On Monday the 16th, thinking that we’d missed all the Mardi Gras hoopla to be had in Lafayette and environs, we went to Wal-Mart to pick up some replacement drinks for the cooler and some laundry items to do the wash. I also picked up some gold and purple nail polishes to create Mardi Gras nails for “ the day” and also to go with the earrings I’d picked up in Eunice (where I also replenished my muscadine jelly supply). Then it was off to Shucks. Dave, one of the owners was there, so I chatted with him about the celebrations and he suggested that we head to the Cajun Dome area where the parades end and the festival is going on. The place was packed but eventually we got a table and Courtney was our waitress. She is the black girl who had the purple bow in her hair when we were there in the Fall, Barb. She is such fun—laughing and just kidding all the time—she is just such a ray of sunshine, you can’t help but feel terrific. Or, should I say, more terrific, since the food is definitely a spirit lifter. Bill had his dozen oysters on the half shell with a cup of crawfish etouffee. I had six and then fried oysters and onion rings. All washed down with constant refills of sweet tea. Since we wanted to avoid the crowds on Johnston we headed back over to New Iberia. Stopped at my favorite bookstore, Books on the Teche and picked up my next James Lee Burke, Purple Cane Road. I am so far behind!!!!! Also asked Lorraine if she had Queen Sugar in paperback since the book came out last time I was there and she’d told me the paperback would be issued soon after. She was out but said she’d have it in a couple of days and could send it to me. I asked if I could pick it up in March and she said sure. Her husband, Howard, came out of the back room and we four chatted about books, Acadiana, our trip and my visits to the bookstore.As a matter of fact, it was Howard who suggested Shucks to us. We’d been going to the Oyster Bar across the street from them and Howard said—go –to—Shucks in Abbeville. We’ve been going there ever since.

Turns out there is a bit of significance of Shucks to them—seems Howard was there with a men’s group to which he belonged. Lorraine was also there for the event as the date of one of Howard’s friends. They met that night, he called to ask her out and that was it. They’ve been married for 35 years. One daughter lives in Fl and the other in Az. She was on the phone  when I walked in and I thought I heard her mention Shucks—well, she was speaking to the girl from Az who had just flown into New Orleans with her family. The Fl girl and family was already here. They were all going out together but on Thursday—she was making the plan—everyone was going to Shucks together. Soooo, locals really do go there but we knew that from our many visits—it is almost all local folk.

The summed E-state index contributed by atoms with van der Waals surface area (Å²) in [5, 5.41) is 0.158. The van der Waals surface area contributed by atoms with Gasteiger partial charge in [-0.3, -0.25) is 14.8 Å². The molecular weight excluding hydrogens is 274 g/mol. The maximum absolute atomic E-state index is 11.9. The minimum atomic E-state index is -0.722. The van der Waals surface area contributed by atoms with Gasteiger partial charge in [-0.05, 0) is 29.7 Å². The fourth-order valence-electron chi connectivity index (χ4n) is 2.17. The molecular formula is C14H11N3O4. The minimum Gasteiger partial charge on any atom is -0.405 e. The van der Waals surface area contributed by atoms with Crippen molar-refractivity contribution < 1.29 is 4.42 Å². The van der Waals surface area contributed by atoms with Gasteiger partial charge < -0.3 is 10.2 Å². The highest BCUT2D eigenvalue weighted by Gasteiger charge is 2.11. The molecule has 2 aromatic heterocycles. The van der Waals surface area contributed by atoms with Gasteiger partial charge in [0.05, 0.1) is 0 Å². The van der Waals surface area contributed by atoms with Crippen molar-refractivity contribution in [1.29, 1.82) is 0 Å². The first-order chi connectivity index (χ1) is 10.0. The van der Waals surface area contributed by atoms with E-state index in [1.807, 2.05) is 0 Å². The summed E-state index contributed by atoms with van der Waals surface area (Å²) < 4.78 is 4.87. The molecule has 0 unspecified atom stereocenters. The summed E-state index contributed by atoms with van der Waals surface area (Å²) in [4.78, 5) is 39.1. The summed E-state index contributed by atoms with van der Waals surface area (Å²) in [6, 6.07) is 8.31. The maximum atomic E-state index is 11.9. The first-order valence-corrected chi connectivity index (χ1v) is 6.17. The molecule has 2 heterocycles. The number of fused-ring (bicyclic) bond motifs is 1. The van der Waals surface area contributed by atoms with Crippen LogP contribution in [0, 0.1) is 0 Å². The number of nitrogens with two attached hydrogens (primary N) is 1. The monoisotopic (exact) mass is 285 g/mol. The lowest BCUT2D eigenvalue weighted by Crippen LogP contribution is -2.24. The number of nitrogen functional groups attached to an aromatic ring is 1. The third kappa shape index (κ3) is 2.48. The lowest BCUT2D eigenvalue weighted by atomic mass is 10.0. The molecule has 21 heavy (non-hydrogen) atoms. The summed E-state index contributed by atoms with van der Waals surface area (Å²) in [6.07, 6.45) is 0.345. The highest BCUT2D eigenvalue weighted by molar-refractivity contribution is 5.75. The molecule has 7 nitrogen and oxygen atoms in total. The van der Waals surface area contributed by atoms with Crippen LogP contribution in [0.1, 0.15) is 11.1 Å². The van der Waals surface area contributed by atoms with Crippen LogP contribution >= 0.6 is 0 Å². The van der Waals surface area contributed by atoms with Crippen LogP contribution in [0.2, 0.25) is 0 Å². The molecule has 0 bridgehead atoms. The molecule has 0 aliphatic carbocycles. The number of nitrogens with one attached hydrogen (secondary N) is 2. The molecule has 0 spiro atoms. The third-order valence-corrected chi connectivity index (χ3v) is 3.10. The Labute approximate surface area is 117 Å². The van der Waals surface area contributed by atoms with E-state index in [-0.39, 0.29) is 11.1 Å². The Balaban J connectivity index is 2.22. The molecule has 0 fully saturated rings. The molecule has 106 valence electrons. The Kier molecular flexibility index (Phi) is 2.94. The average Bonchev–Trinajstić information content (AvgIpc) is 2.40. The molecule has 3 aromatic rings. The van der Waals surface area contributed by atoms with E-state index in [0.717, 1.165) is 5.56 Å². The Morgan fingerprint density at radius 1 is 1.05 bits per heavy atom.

Saying our goodbyes, I walked Bill into the shop next door where I bought a cherry wood roux spoon. Do not ask how much it cost—but how can I make my gumbo without an official roux spoon???

With all the driving from Lafayette to Abbeville to New Iberia and all the eating and visiting the day was pretty done. Besides the weather report said that there would be thunderstorms and high winds around 3pm so we headed back to the motel. At almost three on the dot, the heavens opened up. Bill dropped me off under the front door canopy and parked Douglas Bristlecone in the lot. We made no effort to bring anything in from the car, including my new book. It poured for hours and in the morning, Doug was so clean, all the salt and dust gone and he sparkled in the sun.

While passing through the lobby I noticed some Mardi Gras brochures for the area. We decided we’d head down to Jeanerette, south of New Iberia and more rural and see their parade and festival. I’d painted a gold stripe at the base of my nails and a sparkly purple glitter at the tips with the base coat in green. In 1872 these colors were chosen to honor Grandduke Alexis Romanoff, who was visiting during Mardi Gras and whose house colors they were. Green represents faith, purple signifies justice and gold is an emblem of power. So, with my earrings jangling once more we were off. We’d been there before since LeJeune’s bakery is there and it has been making French bread for over 100 years. We’ve enjoyed a loaf or two in the past, but it was not to be today—the bakery was closed. As a matter of fact, there was no evidence of any kind of fest. So we stopped at Robie’s market to inquire about the parade’s location. Met a wonderful man, Mr LeBlanc—who told us that he assumed, being from Vermont or Massachusetts, maybe, that we’d say Le Blank. We quickly relieved him of his lack of faith in our familiarity with French name pronunciation or lack thereof. We had a wonderful chat with him about living in Jeanerette and being a local Acadian. He also told us that the parade had been earlier than published and that the parking at the festivities would be almost impossible so late—that we'd have to walk a half mile or farther. He was more than willing to lead us out to the site, since he said the roads were confusing but knowing we didn’t want to walk so far and then walk around the fest and walk back to the car, we thanked him profusely and declined. Picked  up a small King Cake and a huge bag of long grain rice, locally grown and less than $5 !!!  The same size bag at home is costing over $15. By now it was around 1 and it was going to be a zoo in Lafayette, too. So, having no better alternative we headed out to Shucks!